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Books

Deb Baker, columnist

Mindful Reader: Gilmanton, noir and ‘Perfectly Miserable’

Saturday, July 12, 2014

Jessica Lander, author of Driving Backwards, was eight when her family bought a “two-century old house” on Stage Road in Gilmanton, a place to spend their summers. Their neighbors, David and Lizzie Bickford, kept them well-supplied with pies and stories. Lander writes, “It was not until I was a young woman that I began to listen more closely. . . … 0

Terry Brooks delivers in latest fantasy tale

Saturday, July 12, 2014

Terry Brooks is a grandmaster of the fantasy genre, and his latest will both captivate and surprise readers. Epic fantasy usually details world building with a large cast of characters. The land of Shannara has been detailed extensively in past books, so Brooks takes a different route this time in The High Druid’s … 0

Review: ‘Act of War’ is heart-pounding thriller

Saturday, July 12, 2014

In Brad Thor’s latest thriller, Act of War, Scot Harvath finds his hands full when a snag-and-grab operation for a terrorist unveils surprising information. It involves a top-secret operation by a few key individuals in the Chinese government with the goal of devastating the United States. The ambitious plan has every chance of … 0

‘Hollow Girl’ fitting conclusion to Prager series

Sunday, May 25, 2014

The ninth installment in Reed Farrel Coleman’s series featuring Moe Prager, an ex-cop turned private detective, finds the protagonist wracked with guilt over the death of his girlfriend, Pam. Moe says guilt is a permanent infection: “The thing … 0

Finally, a nuanced portrait of Bertolt Brecht’s life

Sunday, May 25, 2014

Twenty years ago, John Fuegi created an uproar with the scathing Brecht & Co., which asserted with formidable documentation that one of the 20th century’s most revered playwrights was at best only the co-creator of such famous works … 0

Book review: Duncan Hines was a real guy, and kind of a jerk

Sunday, May 18, 2014

‘Mention the name ‘Duncan Hines’ to Americans under fifty-five today and the image their minds will undoubtedly conjure is a cake mix package,” writes Louis Hatchett in the introduction to Duncan Hines: How a Traveling Salesman Became the … 0

Book’s main character is the ‘Worst. Person. Ever.’

Sunday, May 18, 2014

‘I’m actually not a bad chap,” insists Raymond Gunt. But he’s wrong. A freelance photographer several months behind on his rent, Ray is the “worst person ever” at the black heart of Coupland’s 14th and most scabrously hilarious … 0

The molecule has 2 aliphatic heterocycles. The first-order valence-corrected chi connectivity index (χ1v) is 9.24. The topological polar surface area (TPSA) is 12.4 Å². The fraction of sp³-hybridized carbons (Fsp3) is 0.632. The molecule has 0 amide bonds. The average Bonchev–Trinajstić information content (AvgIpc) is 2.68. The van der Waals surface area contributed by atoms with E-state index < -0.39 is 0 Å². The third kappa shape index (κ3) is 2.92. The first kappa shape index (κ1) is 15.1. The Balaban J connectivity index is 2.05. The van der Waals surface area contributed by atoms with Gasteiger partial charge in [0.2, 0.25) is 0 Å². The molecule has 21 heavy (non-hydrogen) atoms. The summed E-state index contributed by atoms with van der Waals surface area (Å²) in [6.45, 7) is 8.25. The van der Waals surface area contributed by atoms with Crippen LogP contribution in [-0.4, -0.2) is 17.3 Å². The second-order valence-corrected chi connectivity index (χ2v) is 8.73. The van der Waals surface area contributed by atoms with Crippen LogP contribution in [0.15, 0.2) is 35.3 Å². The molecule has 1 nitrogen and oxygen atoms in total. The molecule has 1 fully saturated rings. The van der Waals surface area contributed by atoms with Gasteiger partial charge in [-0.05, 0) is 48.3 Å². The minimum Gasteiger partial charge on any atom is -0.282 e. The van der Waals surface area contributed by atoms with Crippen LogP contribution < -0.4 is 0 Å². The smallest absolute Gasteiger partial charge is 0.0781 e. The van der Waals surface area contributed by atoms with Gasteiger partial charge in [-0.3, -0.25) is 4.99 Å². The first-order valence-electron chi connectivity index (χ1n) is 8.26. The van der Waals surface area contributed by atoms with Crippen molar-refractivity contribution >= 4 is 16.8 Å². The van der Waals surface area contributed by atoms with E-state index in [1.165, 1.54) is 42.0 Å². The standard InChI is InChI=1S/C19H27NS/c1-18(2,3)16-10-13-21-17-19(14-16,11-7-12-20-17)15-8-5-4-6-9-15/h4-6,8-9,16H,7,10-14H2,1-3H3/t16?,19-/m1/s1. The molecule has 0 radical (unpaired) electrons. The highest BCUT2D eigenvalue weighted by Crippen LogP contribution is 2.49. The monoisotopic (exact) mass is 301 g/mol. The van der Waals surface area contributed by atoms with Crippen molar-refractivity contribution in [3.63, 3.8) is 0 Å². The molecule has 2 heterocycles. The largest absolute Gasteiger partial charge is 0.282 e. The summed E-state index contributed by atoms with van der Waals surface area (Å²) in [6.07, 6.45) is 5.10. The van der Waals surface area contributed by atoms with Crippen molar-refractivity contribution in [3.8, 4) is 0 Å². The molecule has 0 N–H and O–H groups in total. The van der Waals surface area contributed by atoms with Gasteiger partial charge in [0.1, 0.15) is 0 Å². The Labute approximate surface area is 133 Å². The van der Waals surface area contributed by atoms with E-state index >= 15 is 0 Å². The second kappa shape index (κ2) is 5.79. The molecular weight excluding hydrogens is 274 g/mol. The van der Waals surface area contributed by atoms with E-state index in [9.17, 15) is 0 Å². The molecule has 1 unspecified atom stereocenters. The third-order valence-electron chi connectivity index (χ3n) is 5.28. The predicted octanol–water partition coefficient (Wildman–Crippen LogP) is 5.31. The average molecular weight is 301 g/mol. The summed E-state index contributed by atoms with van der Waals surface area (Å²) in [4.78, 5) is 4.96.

At Frost Farm, poetry series presents masters of language

Wednesday, May 14, 2014

Robert Frost would be proud. Although the iconic poet lived and wrote in Derry more than 100 years ago, poetry is still being created at his farm, now a state historic site and the home of the Hyla … 0

The Mindful Reader: ‘Bittersweet Manor’ a family saga with no easy solution

Sunday, May 11, 2014

Part-time New Hampshire resident Tory McCagg’s debut novel Bittersweet Manor tells the stories of three generations through a conversation between two women. Matriarch Gussie Michaels has removed her “beeper bracelet” and left assisted living on a chilly April … 0

John Quincy Adams fairly dealt with at last

Sunday, May 11, 2014

History, no less than life, is unfair. It does not favor the loyal, the persistent or the morally upright, preferring instead the bold, the obsessed, the scoundrel and the hero. Perhaps above all, it favors those complex men … 0

‘The Last Pirate’ a poignant tale of drug smuggling

Sunday, May 11, 2014

‘The Last Pirate is a meticulously researched history of America’s rocky relationship with marijuana, largely populated by a lackadaisically skilled crew of smugglers, distributors and dealers who imported carefully packed Colombian pot into the United States during the … 0

On My Nightstand: ‘Water for Elephants’ tender and cruel

Sunday, May 4, 2014

Water for Elephants by Sara Gruen is an eminently readable novel – it captured my attention on the very first page, and I found it hard to put down. We meet the main character, Jacob Jankowski, as a … 0

The art, and empathy, of author Leslie Jamison

Sunday, May 4, 2014

For Leslie Jamison, the written word is a safe and risky place. “So much of writing that has felt alive and electric is because I grant myself permission to write about what’s obsessing me,” the author of the … 0